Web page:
Customer: “I’m the jerk from last week yelling about his important meeting in Tower 1. The time it took for you to make my coffee made me just late enough that I was walking up to the building when the plane hit it.”

Me: *tearing up* “Oh, my God!”

Customer: “But that’s not important. You saved me from that horrible attack and I am still here for my wife and daughter.”

Customer’s Wife: *starts sobbing on her husband’s shoulder*

Customer’s Daughter: “Can I give you a hug?”

(I happily gave her a hug through my tears. Still to this day, knowing that I was able to save one family from those terrible attacks warms my heart.)

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Not Old Enough To Have A Beard

, , , , , | Right | February 22, 2020

(I work at a pet store. My manager and I are clocking out of our shift. The phone in the office rings. After waiting a bit for someone on the clock to pick it up, my manager sighs and hits it on speaker.)

Manager: “Hi, this is [Store]. How can I help you?”

Child: *sounding no more than eight or nine years old* “Um, hi, uh, I was wondering if you guys got any bearded dragons in?”

Manager: “We did.”

Child: *excited gasp* “Okay! Bye!”

(The “customer” hung up, and my manager — who is a mom — immediately burst into giggles. It was very cute.)

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Kindness Needs No Interpretation

, , , , | Friendly | February 21, 2020

(I’ve been going through a rough time lately. There’s been so much going on with my work that I’ve been struggling with a lot of things outside of work. My long-term boyfriend decided to take me out shopping to take my mind off of things. We are looking at new aftershaves for him and are talking and laughing when I notice a group of three Asian men talking amongst themselves nearby. I notice that they are talking to each other using British Sign Language. Both my parents are deaf so I’m proficient myself and am currently studying my NVQs in it in my spare time. I keep glancing over and they notice me. I don’t want to seem rude or make them uncomfortable so I turn my attention back to what my boyfriend is doing. After a while, I notice that the men are trying to talk to the sales assistant but they aren’t getting anywhere. Knowing how difficult communication can be for my parents, I decide to help out.)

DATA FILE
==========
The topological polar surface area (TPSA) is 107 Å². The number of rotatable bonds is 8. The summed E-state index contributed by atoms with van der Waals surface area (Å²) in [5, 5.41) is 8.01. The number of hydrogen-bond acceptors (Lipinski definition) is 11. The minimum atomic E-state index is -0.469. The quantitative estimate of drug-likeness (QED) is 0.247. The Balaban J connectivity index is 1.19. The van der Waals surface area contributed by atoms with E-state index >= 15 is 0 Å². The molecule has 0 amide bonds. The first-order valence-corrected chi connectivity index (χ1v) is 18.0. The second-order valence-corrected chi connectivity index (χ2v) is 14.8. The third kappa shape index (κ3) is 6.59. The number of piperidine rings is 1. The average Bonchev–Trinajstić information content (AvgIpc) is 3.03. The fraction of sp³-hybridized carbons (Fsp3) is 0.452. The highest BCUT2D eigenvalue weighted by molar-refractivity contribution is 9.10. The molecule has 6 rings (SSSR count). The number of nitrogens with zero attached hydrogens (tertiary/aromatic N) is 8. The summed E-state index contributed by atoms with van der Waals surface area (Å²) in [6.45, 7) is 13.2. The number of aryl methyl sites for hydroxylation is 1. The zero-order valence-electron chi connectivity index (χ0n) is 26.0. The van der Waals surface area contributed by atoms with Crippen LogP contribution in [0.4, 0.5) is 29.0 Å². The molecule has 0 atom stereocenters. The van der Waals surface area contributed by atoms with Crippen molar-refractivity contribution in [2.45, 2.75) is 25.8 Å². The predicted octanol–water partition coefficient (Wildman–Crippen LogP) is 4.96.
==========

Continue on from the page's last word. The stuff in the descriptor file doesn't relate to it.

Me: *in sign language* “Hey, sorry, I noticed you were having some difficulty. Can I help?”

(They stare at me in shock before [Man #1] reacts.)

Man #1: “Yeah, I wanted to buy this fragrance. Can you tell her?”

(I relay the message and the lady tells me it is out of stock.)

Me: “It looks like they’re out of stock of this one. One second.”

(I turn back to the lady and ask if it would be possible to order it instore as most can. She tells me they can’t do that but they can go online to do it. I tell the men that.)

Man #2: “How do you know sign language?”

Me: “My parents are deaf and they taught me as I was growing up. That’s why I was looking at you earlier; I hope you don’t think I was being rude!”

Man #1: “No, you weren’t. Thank you for the help. We’ll order this online.”

Man #3: *to [Man #1]* “Maybe you should buy her a meal to say thank you.”

(We all laughed and I waved them off.)

Me: “My mum has difficulty sometimes and I’ve always been there to help her; it was no trouble.”

(They thanked me again and left smiling. I was smiling, too, when I turned back to my boyfriend, who was smiling at me with pride in his eyes. I told my mum later that day and she was proud, too. To those men, I know that there are not a lot of Asian men or women in the deaf community and it can be difficult but I’ll always do my best to help. You owe me nothing because you helped me decide for certain that I want to be a British sign language interpreter one day. I’ll get there, so thank you!)